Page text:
Sri Lanka
Navy not targeting Indian fishermen: Sri Lanka
Mar 11, 2007 - 7:02:10 PM

Colombo, March 11 - Sri Lanka Sunday denied that its navy was targeting Indian fishermen, saying the media reports could be 'instigated' by Tamil Tiger rebels with 'vested interests' and offered to cooperate with New Delhi to probe the allegations.

'Categorically' stating that the Sri Lankan Navy 'has no involvement whatsoever with any of the reported incidents', a foreign ministry statement issued here said: 'The - would not under any circumstances infringe into Indian territorial waters by crossing the IMBL -.

'Moreover, the navy equips its vessels with the most up-to-date navigational aids, thereby absolutely precluding erroneous and inadvertent crossing,' the statement maintained.

'An immediate and thorough inquiry' had been conducted on the reports and the findings are that 'no vessel of the Sri Lanka Navy was operated in the vicinity of Kachchativu Island' at the time the alleged incident occurred Saturday, the statement pointed out.

An Indian fisherman was killed and three were injured off the Ramanathapuram coast across the Palk Strait when their boat was reportedly fired upon by Sri Lankan navy patrol early Saturday, according to reports. The navy fired at the boat near Katchchathivu in Indian waters, said the fishermen from the area.

Angered by the attack, fishermen blocked roads and halted traffic for nearly one hour in protest.

This is the second time in three weeks that Indian fishermen have reportedly been targeted by the Sri Lankan Navy.

The Sri Lankan government, the ministry contended, 'has specifically instructed' the navy 'not to use strict and harsh measures to prevent illegal fishing in Sri Lankan waters by Indian fishermen'.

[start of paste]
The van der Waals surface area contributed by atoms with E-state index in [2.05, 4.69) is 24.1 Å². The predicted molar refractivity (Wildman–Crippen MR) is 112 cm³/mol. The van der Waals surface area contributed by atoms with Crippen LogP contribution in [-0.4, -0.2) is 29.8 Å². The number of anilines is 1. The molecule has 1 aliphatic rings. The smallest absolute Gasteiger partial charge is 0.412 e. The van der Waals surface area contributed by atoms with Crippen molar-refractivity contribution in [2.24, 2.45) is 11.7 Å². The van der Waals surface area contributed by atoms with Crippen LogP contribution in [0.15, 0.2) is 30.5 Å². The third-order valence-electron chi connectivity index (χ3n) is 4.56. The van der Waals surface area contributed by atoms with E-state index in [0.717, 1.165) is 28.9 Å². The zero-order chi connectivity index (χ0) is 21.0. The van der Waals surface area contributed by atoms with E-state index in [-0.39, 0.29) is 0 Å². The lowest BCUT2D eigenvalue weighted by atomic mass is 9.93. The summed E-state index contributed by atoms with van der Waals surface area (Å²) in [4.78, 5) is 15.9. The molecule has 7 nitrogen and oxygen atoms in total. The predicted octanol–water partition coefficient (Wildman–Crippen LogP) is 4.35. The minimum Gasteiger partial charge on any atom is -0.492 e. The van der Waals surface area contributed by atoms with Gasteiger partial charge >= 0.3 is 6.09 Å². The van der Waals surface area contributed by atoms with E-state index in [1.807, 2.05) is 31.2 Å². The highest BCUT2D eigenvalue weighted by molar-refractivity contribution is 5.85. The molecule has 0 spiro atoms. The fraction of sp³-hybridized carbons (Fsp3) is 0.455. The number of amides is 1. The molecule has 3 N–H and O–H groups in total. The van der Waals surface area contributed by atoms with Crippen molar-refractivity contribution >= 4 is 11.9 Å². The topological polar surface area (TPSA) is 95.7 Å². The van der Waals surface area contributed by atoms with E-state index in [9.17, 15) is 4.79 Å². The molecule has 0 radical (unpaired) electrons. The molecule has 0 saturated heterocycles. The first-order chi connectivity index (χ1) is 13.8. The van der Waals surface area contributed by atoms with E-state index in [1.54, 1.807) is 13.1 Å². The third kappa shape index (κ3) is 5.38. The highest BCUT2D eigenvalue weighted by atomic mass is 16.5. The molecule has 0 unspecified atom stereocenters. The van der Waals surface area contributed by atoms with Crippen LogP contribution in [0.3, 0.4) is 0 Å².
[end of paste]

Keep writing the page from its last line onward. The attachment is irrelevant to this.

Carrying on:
'Therefore, Sri Lanka Navy always strives to help the Indian fishermen when in time of need despite the fact that they enter Sri Lankan waters for poaching.

'Sri Lanka Navy at time renders necessary assistance for recovery and repairs to their vessels where necessary, provides food and water and escorts them to the IMBL once the bona fides are established,' the statement said.

In this context, it pointed to assistance that had been provided to an Indian trawler off Karainagar on Oct 25, 2006 and to another Indian fishing boat off Thondimannar a month later.

Thus, 'it is reasonable to assume that the reports are being instigated by the LTTE - with a vested interest in attempting to damage the strong bilateral relationship between India and Sri Lanka.

'It is widely known that the LTTE has been engaged in the practice of attacking Indian fishing trawlers with the sole aim of discrediting the Sri Lanka Navy,' the statement maintained.

Last November, an Indian fisherman the Sri Lanka Navy had rescued had claimed that they were 'forced frequently by the LTTE to engage in arms smuggling while fishing in Indian waters', the statement said.

Noting that Colombo had 'proposed' to India its 'willingness to work out an arrangement to jointly monitor the IMBL on either side' as well as share information on the movement of Indian fishermen, it said the government 'has also indicated its willingness to send a team to India to cooperate in the investigation of the allegations raised by Indian fishermen'.

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